Brand-New Dr. Seuss and the Luck That Launched a Legend
WHY YOU SHOULD CARE
Oh, the places you’ll go! … If you let yourself be led by a master storyteller.
By Melanie Ruiz and Sean Braswell
Video by Melanie Ruiz.
Before he sold 600 million books about talking cats, green eggs and Grinches, including the posthumous What Pet Should I Get? that debuts today, Theodor Seuss Geisel, better known as Dr. Seuss, was a modestly successful cartoonist, drawing advertisements during the Great Depression for companies like Standard Oil and Narragansett Brewing Company. Then, like a character in one of his own whimsical tales, Seuss saw his fortunes inexplicably bolstered by a couple of serendipitous events — on a boat and on a street — that would launch the author’s legendary career. Or so the story goes.
“I was on a long, stormy crossing of the Atlantic, and it was too rough to go out on deck,” Seuss later recalled of an ocean voyage to Europe he took with his wife, Helen, in 1936. “Everybody in the ship just sat in the bar for a week, listening to the engines turn over: da-da-ta-ta, da-da-ta-ta. … To keep from going nuts, I began reciting silly words to the rhythm of the engines. … Six months later, I found I had a book on my hands.”
A whopping 27 publishers had rejected the unconventional tale and Seuss had resolved to burn it.
That book, the first of more than 60 he would write for children, was And to Think That I Saw It on Mulberry Street. Born from the ship’s rhythms and set on a real street in Seuss’ hometown of Springfield, Massachusetts, the book is about an imaginative boy named Marco who dreams up an elaborate story to tell his father about the zany people and things he encounters while walking home from school on Mulberry Street.
And rather fittingly, as Philip Nel details in Dr. Seuss: American Icon, the story of Mulberry Street’s publication is quite colorful as well — one that turns on Seuss’ own rather bizarre street encounter. And to think it happened on Madison Avenue too. It was there that the 33-year-old Seuss was strolling down the sidewalk, he says, carrying the manuscript for A Story That No One Can Beat (as Mulberry Street was originally known). A whopping 27 publishers had rejected the unconventional tale, and Seuss, a prolific creator and eccentric who collected funny hats from all over the world, had resolved to burn it. Then the aspiring author bumped into Mike McClintock, an old Dartmouth classmate who, as fate would have it, had just been appointed the children’s book editor at Vanguard Press. Seuss pitched his story, and the two took the manuscript up to McClintock’s office, where they met with James Henle, Vanguard’s president. The publisher bought the book, the story’s protagonist was renamed after McClintock’s son Marco, and Mulberry Street was greeted with enthusiasm by critics (and lackluster sales, earning just $3,500 in initial royalties). “They say it’s for children,” a prescient Clifton Fadiman wrote in The New Yorker, “but better get a copy for yourself.”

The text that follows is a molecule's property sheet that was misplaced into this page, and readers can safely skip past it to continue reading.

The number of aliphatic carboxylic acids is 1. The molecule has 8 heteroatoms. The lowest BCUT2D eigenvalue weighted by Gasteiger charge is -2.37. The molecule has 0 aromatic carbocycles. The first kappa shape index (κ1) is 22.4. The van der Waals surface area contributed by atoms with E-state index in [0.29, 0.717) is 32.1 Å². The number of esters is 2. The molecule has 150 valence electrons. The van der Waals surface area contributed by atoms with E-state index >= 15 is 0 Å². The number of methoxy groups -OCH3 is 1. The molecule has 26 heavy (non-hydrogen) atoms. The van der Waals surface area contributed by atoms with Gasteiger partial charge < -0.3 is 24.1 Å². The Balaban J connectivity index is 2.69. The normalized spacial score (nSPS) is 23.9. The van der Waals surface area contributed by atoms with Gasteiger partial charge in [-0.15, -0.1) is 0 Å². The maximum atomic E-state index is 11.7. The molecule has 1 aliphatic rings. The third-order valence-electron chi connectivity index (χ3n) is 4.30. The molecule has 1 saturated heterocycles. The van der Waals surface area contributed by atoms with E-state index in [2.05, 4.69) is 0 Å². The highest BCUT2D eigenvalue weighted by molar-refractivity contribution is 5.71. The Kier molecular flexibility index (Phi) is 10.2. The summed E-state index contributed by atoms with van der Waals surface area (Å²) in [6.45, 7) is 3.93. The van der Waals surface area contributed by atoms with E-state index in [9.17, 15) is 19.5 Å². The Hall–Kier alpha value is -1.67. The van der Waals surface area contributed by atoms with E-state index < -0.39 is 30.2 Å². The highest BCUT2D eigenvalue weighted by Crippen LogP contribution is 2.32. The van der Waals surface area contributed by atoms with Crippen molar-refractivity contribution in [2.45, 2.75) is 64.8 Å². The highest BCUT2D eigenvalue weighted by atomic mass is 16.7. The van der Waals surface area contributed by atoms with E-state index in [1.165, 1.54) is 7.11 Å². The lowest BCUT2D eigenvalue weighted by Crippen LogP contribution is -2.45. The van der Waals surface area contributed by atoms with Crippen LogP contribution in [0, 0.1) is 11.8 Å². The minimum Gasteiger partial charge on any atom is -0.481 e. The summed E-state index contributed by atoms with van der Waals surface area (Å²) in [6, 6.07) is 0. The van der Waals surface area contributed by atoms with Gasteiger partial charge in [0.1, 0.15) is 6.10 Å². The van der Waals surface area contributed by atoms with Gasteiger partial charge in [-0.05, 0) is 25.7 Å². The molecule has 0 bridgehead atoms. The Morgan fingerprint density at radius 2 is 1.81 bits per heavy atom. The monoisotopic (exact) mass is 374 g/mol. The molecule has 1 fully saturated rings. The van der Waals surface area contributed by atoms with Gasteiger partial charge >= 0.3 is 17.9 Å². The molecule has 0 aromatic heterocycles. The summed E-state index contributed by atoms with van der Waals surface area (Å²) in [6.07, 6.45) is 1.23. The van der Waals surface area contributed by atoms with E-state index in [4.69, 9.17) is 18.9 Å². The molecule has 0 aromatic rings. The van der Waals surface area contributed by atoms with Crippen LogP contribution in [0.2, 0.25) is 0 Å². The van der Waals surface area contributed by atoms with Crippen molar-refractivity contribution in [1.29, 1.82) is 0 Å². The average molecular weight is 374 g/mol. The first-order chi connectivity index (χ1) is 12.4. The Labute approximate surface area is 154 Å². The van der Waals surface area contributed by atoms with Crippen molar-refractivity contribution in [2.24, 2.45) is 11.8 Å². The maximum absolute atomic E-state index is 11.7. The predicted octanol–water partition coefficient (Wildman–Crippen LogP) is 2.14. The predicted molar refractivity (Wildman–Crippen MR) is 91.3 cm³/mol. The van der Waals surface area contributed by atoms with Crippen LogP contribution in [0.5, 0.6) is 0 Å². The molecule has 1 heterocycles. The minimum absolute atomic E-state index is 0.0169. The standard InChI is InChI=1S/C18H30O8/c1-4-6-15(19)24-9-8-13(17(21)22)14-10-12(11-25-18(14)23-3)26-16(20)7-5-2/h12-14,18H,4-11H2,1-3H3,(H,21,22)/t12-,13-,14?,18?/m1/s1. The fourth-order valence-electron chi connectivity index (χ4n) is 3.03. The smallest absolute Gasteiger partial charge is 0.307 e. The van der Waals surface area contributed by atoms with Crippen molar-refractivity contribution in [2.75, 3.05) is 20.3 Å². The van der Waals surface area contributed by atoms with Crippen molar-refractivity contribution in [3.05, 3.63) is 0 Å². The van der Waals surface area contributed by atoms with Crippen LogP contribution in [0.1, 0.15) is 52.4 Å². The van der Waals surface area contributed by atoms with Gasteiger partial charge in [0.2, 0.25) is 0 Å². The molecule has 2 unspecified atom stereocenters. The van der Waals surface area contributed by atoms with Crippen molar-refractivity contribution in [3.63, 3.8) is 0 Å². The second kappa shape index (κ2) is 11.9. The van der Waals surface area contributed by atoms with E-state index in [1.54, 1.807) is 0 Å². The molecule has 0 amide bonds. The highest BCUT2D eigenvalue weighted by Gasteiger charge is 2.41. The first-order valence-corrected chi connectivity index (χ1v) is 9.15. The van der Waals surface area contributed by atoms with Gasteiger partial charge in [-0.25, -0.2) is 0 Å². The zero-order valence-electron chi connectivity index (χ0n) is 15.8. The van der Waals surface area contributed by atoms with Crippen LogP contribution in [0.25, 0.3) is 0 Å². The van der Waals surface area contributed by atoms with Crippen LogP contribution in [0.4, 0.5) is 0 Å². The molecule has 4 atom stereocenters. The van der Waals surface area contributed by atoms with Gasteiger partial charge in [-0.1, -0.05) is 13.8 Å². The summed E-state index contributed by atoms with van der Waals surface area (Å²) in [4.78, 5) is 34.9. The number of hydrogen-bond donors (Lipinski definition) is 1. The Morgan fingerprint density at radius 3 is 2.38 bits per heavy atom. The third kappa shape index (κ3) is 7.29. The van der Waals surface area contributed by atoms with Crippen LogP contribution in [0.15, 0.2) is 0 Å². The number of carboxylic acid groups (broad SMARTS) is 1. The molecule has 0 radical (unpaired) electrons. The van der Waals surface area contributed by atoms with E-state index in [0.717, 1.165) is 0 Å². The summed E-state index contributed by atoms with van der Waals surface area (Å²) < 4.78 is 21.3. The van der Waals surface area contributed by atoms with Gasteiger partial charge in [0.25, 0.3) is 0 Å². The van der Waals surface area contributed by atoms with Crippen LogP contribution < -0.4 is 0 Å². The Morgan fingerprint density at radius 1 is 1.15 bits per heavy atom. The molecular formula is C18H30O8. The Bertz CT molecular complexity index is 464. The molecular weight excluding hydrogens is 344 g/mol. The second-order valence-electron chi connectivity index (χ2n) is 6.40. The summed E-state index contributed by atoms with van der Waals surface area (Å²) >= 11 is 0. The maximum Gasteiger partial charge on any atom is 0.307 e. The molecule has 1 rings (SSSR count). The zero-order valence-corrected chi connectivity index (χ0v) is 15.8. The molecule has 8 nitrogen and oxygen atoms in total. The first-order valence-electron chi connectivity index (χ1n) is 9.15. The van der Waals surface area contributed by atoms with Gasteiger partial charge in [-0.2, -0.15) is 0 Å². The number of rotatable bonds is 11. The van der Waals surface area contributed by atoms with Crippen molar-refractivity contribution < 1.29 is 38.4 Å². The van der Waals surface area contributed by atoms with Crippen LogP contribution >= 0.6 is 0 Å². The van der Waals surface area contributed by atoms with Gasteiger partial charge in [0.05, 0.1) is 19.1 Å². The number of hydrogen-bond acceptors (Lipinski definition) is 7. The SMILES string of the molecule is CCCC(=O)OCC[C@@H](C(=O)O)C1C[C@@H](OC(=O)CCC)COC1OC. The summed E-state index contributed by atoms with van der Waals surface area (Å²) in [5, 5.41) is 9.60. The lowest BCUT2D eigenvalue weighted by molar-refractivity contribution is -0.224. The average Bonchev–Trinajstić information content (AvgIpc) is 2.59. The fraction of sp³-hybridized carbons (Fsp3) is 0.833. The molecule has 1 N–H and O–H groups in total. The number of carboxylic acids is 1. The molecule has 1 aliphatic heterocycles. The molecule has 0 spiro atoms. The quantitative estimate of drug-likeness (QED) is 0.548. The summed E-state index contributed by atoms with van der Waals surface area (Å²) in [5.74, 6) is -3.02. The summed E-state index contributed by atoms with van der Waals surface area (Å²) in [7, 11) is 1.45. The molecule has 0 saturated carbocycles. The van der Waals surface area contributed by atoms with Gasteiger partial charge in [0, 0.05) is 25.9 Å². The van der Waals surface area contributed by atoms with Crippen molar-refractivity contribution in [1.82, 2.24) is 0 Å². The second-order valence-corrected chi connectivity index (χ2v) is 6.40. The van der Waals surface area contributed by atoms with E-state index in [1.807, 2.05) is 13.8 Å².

Naturally, the success was all very happenstance to hear Seuss tell it. “That’s one of the reasons I believe in luck,” he later observed of his chance encounter. “If I’d been going down the other side of Madison Avenue, I would be in the dry-cleaning business today!”
Such a scenario seems unlikely given Seuss’ talents, but perhaps he just couldn’t help himself when it came to telling stories, including a tale of his own success. Over the years, Seuss told various versions of both the boat and Madison Avenue stories, with the number of publishers passing on Mulberry Street oscillating from 20 to 29. “Seuss’ penchant for self-invention reminds us,” says Nel, “that the storyteller is a kind of kind of con artist, persuading you to believe in his or her creations.”
And perhaps Seuss, like Marco, just felt the need to stretch and dramatize the truth, to tell a story that no one can beat. Life must be more than a mere wagon-and-driver going down Mulberry Street, after all; there has to be some happenstance and intrigue. “A child analyzes fantasy,” Seuss remarked in lectures he delivered at the University of Utah in 1949. “They know you’re kidding them. But there’s got to be logic in the way you kid them.”
The same can be said of adults, particularly when it comes to the stories behind our favorite writers and heroes. Real life is seldom the parade of meaningful opportunities and coincidences we imagine while marching down the street, but who isn’t delighted to be kidded into believing that it is?